Bolivia’s president set to lose bid for fourth term

USA TODAYLIMA, Peru — Evo Morales’ bid to be president of Bolivia for nearly 20 uninterrupted years looks set to fail. With 72% of the votes counted from Sunday’s referendum on allowing presidents to be reelected twice consecutively, the “No” campaign had garnered 55%. If that result is confirmed by the final tally, as most experts expect, it will mark the first time the self-described socialist has lost at the ballot box since assuming power in January 2006.

In the last 10 years Morales — an indigenous Aymara who used to grow coca and who has long had an antagonistic relationship with Washington — won reelection twice, in 2009 and 2014. He also won two previous referendums, both in 2008: one to see whether he should continue in office, and another to approve the same constitution that he now wants to amend.

That constitution allows presidents to be reelected twice, once straight after their first term and a second time after they sit out a term. The 56-year-old was only able to run in 2014 after he argued — controversially but also successfully — that his first election did not count because it came under a previous constitution.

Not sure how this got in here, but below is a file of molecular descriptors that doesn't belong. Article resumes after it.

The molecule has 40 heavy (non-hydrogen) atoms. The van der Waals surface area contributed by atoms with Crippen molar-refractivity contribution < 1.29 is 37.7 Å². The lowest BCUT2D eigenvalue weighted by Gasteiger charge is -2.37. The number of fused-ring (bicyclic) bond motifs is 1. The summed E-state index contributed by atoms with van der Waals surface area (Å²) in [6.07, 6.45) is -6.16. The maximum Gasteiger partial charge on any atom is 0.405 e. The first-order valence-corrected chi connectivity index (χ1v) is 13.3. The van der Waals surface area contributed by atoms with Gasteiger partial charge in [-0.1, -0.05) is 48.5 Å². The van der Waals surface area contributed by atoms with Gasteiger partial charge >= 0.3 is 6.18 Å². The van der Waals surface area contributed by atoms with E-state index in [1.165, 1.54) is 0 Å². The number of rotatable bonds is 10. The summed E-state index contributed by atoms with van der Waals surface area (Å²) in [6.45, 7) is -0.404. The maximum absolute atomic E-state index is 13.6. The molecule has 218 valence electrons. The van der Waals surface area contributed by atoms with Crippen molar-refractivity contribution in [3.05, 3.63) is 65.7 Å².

Morales, however, was being cautious, saying on Monday that his Movement for Socialism party would “patiently wait for the final whistle” from the country’s electoral authorities before conceding defeat. But he also railed against the role played by social media in the election, an example of the supposed authoritarianism that his critics often complain about.

“Perhaps in the future, it will be important to debate this issue of the social media,” he said. “In some countries, with bad information, they bring down governments.”

A key figure in the leftist “pink tide” that has swept Latin America over the last decade-and-a-half, Morales has been hugely popular in Bolivia.

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During the last several decades, the United States has invested billions of dollars in trying to help the governments of Latin America and the Caribbean deliver better lives for their citizens. This has meant helping them increase internal security by combating the illicit growing and trafficking in narcotics and the activities of terrorist groups, as well as helping them to shore up their democratic and free market institutions.

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